California gun sales rose 50 percent in 2016 as residents rushed to buy the “bullet-button” rifles before they were labeled illegal assault weapons under the Jan. 1 ban. Gun dealers processed 1,331,322 gun sales last year, up by 450,000 from 2015. That’s the equivalent of one gun sold for every 30 California residents. Last year marked the first time that more than 1 million guns were sold in California in a single year. Long gun sales accounted for the bulk of the rise: Sales doubled from 2015 to almost 760,000. And handgun sales continued what has been a nearly unbroken rise over the decade. Sales rose 18 percent from 2015, to about 573,000.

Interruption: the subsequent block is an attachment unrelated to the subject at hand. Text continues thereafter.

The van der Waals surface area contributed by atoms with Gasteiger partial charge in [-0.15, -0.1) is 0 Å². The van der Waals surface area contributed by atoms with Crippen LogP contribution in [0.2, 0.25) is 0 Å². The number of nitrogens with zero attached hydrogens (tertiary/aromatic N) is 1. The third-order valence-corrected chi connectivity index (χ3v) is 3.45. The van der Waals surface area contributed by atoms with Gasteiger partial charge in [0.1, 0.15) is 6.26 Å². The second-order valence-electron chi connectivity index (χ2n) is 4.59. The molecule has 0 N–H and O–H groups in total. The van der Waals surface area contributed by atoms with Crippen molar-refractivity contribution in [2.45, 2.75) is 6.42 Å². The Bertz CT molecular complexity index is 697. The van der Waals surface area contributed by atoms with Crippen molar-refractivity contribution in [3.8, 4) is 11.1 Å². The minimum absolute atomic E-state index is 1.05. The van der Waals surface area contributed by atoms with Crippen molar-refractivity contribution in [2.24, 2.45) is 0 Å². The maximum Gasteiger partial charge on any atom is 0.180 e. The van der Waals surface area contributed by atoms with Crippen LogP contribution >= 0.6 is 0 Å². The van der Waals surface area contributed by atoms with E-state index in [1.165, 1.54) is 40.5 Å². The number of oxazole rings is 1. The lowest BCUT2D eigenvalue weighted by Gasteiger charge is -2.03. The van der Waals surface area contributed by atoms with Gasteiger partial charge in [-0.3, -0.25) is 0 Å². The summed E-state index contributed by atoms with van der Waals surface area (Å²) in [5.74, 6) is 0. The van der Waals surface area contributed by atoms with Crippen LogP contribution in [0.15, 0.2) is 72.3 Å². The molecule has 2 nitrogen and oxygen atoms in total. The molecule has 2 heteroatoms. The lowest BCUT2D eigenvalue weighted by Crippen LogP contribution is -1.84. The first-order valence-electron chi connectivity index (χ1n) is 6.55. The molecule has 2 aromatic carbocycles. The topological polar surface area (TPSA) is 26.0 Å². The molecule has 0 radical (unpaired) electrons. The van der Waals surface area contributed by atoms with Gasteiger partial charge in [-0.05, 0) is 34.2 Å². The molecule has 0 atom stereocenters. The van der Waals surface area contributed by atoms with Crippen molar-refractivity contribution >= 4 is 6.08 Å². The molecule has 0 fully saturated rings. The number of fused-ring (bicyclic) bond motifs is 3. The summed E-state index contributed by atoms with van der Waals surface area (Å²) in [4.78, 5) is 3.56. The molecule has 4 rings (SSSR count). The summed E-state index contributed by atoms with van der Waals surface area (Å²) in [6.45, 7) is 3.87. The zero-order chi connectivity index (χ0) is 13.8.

The private information of thousands of California firearms instructors was accidentally released by the state late last year in response to a journalist’s Freedom of Information request. The data request was made in August, when a reporter for Southern California Public Radio (KPCC), an NPR affiliate, sought all information on Firearms Safety Certifications available from the California Department of Justice. The information was released in October, and a clerical error gave the reporter wide access to the personal information of 3,424 firearms instructors -- whose dates of birth, driver’s license numbers and California identification numbers were handed over. The error was caught two months later, and the California DOJ sent out a letter to all of the State’s instructors letting them know their personal information had been compromised. “The Department discovered the data breach on October 17, 2016, and notified the requestor of the error and asked that the information be destroyed and that no further dissemination of it occur,” said the letter, sent by the Office of the Attorney General Kamala Harris. Harris is now a U.S. senator. The letter also recommended the firearm instructors place a fraud alert on their credit. Since driver's license numbers are appealing to identity thieves, a fraud alert could prevent criminals from misusing someone's personal data. Some security experts said that while it wasn't a significant data breach, there is still cause for concern. Since receiving the data, it appears that none of the information has been published in any recent stories. In its letter to firearm instructors, the California DOJ said that it had asked the reporter to destroy the information he received and if he did not do so he would face legal action.